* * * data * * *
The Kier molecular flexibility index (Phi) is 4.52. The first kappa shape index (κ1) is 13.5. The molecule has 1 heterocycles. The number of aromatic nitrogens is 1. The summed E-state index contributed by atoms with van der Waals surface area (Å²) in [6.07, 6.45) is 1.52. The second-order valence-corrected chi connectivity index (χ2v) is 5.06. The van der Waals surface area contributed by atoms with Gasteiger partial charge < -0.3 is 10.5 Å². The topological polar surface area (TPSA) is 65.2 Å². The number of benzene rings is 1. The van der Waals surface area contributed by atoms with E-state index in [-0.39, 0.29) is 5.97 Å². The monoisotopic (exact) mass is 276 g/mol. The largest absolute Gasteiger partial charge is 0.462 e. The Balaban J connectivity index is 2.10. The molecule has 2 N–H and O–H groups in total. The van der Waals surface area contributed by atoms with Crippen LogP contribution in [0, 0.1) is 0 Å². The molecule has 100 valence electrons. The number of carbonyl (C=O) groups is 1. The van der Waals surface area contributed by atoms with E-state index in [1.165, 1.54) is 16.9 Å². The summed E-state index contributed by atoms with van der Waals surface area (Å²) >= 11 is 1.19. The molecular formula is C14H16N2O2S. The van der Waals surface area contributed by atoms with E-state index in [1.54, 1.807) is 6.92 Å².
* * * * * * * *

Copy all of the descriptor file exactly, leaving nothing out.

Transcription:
The Kier molecular flexibility index (Phi) is 4.52. The first kappa shape index (κ1) is 13.5. The molecule has 1 heterocycles. The number of aromatic nitrogens is 1. The summed E-state index contributed by atoms with van der Waals surface area (Å²) in [6.07, 6.45) is 1.52. The second-order valence-corrected chi connectivity index (χ2v) is 5.06. The van der Waals surface area contributed by atoms with Gasteiger partial charge < -0.3 is 10.5 Å². The topological polar surface area (TPSA) is 65.2 Å². The number of benzene rings is 1. The van der Waals surface area contributed by atoms with E-state index in [-0.39, 0.29) is 5.97 Å². The monoisotopic (exact) mass is 276 g/mol. The largest absolute Gasteiger partial charge is 0.462 e. The Balaban J connectivity index is 2.10. The molecule has 2 N–H and O–H groups in total. The van der Waals surface area contributed by atoms with Crippen LogP contribution in [0, 0.1) is 0 Å². The molecule has 100 valence electrons. The number of carbonyl (C=O) groups is 1. The van der Waals surface area contributed by atoms with E-state index in [1.165, 1.54) is 16.9 Å². The summed E-state index contributed by atoms with van der Waals surface area (Å²) >= 11 is 1.19. The molecular formula is C14H16N2O2S. The van der Waals surface area contributed by atoms with E-state index in [1.54, 1.807) is 6.92 Å².